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From Morbidity and Mortality Weekly Report, September 30, 2005, Vol. 54, No. 38. (Centers for Disease Control).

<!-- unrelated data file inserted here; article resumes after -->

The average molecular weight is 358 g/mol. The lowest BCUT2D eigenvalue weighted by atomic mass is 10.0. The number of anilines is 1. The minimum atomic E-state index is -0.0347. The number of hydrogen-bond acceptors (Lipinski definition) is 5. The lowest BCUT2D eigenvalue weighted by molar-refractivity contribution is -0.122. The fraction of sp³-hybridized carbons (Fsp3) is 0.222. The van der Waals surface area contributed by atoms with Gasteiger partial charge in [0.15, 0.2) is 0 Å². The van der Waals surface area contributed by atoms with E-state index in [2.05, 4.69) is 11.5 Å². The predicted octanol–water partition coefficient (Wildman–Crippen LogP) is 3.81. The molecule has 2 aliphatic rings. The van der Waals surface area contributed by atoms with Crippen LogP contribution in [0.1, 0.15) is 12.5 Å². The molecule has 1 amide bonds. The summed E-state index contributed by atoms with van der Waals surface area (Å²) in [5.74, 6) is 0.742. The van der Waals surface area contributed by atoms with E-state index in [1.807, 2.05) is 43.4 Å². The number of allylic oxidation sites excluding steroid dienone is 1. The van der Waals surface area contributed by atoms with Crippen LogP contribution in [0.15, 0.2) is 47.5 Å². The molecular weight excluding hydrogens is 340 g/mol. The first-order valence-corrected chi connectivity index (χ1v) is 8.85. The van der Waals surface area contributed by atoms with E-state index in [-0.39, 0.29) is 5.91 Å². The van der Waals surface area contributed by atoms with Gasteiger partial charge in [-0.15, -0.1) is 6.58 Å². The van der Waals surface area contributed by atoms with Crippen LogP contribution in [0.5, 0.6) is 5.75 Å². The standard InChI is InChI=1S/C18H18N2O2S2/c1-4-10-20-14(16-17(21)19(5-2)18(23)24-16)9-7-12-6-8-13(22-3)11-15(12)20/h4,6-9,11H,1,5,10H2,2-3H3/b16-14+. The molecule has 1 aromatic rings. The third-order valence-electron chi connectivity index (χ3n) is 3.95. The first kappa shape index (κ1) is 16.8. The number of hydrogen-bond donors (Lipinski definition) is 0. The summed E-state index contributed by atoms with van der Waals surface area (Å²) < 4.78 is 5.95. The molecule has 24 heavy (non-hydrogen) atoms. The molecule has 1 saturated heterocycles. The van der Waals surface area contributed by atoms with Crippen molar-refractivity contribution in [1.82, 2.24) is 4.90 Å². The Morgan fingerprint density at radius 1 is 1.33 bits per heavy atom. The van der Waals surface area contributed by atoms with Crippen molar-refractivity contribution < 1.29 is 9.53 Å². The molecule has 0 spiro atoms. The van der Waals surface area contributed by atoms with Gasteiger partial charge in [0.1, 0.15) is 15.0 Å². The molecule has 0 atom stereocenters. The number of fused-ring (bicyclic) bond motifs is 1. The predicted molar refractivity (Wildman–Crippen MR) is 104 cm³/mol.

In late August 2004, the Kansas Department of Health and Environment (KDHE) received reports from the Crawford County Health Department (CCHD) of approximately 300 residents of Pittsburg, Kansas (2000 population: 19,243), seeking care for a pruritic rash of unknown etiology. In early September, three neighboring counties in Kansas and two neighboring states (Missouri and Nebraska) also reported such cases. These events prompted KDHE to request assistance from CDC. Additional cases subsequently were reported in Oklahoma and Texas. This report describes the investigation in Crawford County, Kansas, by public health agencies and entomologists to identify the etiology of the pruritic rash and to assess the extent of the outbreak. A microscopic itch mite (Pyemotes herfsi) was identified as the likely cause of the outbreak, which affected an estimated 54% of the Crawford County population (2000 population: 38,242). Entomologists confirmed the return of P. herfsi in Kansas in August 2005 and have recommended prevention measures, such as use of DEET-containing products, to help minimize exposure for persons outdoors.

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